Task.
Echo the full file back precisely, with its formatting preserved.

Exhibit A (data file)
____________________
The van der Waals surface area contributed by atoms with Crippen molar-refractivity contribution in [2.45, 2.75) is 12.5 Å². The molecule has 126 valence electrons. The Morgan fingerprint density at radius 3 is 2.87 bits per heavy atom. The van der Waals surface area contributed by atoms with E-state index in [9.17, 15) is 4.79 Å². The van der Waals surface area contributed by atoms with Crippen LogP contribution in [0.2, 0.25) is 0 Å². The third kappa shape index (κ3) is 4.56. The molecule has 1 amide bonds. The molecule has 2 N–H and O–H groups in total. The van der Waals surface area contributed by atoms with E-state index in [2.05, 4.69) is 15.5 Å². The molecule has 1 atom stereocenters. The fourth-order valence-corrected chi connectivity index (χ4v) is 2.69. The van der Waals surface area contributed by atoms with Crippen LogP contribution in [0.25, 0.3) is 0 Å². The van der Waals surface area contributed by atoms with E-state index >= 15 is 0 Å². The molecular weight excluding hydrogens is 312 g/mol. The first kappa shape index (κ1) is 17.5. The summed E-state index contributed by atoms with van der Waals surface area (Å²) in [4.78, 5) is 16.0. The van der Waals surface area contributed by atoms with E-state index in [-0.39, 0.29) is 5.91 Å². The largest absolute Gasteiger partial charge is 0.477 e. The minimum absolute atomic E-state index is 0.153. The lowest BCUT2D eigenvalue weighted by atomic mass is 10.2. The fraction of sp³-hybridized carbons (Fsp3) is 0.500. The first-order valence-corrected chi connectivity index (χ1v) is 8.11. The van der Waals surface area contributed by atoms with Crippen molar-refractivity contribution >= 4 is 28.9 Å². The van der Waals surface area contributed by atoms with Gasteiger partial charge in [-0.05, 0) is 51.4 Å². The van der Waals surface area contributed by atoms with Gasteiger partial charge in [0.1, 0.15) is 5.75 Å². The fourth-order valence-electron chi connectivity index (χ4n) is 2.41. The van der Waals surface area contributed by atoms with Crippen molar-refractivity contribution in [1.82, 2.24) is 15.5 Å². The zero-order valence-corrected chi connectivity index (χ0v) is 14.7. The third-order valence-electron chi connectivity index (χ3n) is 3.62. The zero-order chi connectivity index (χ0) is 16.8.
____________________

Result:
The van der Waals surface area contributed by atoms with Crippen molar-refractivity contribution in [2.45, 2.75) is 12.5 Å². The molecule has 126 valence electrons. The Morgan fingerprint density at radius 3 is 2.87 bits per heavy atom. The van der Waals surface area contributed by atoms with E-state index in [9.17, 15) is 4.79 Å². The van der Waals surface area contributed by atoms with Crippen LogP contribution in [0.2, 0.25) is 0 Å². The third kappa shape index (κ3) is 4.56. The molecule has 1 amide bonds. The molecule has 2 N–H and O–H groups in total. The van der Waals surface area contributed by atoms with E-state index in [2.05, 4.69) is 15.5 Å². The molecule has 1 atom stereocenters. The fourth-order valence-corrected chi connectivity index (χ4v) is 2.69. The van der Waals surface area contributed by atoms with Crippen LogP contribution in [0.25, 0.3) is 0 Å². The van der Waals surface area contributed by atoms with E-state index >= 15 is 0 Å². The molecular weight excluding hydrogens is 312 g/mol. The first kappa shape index (κ1) is 17.5. The summed E-state index contributed by atoms with van der Waals surface area (Å²) in [4.78, 5) is 16.0. The van der Waals surface area contributed by atoms with E-state index in [-0.39, 0.29) is 5.91 Å². The largest absolute Gasteiger partial charge is 0.477 e. The minimum absolute atomic E-state index is 0.153. The lowest BCUT2D eigenvalue weighted by atomic mass is 10.2. The fraction of sp³-hybridized carbons (Fsp3) is 0.500. The first-order valence-corrected chi connectivity index (χ1v) is 8.11. The van der Waals surface area contributed by atoms with Crippen molar-refractivity contribution >= 4 is 28.9 Å². The van der Waals surface area contributed by atoms with Gasteiger partial charge in [-0.05, 0) is 51.4 Å². The van der Waals surface area contributed by atoms with Gasteiger partial charge in [0.1, 0.15) is 5.75 Å². The fourth-order valence-electron chi connectivity index (χ4n) is 2.41. The van der Waals surface area contributed by atoms with Crippen molar-refractivity contribution in [1.82, 2.24) is 15.5 Å². The zero-order valence-corrected chi connectivity index (χ0v) is 14.7. The third-order valence-electron chi connectivity index (χ3n) is 3.62. The zero-order chi connectivity index (χ0) is 16.8.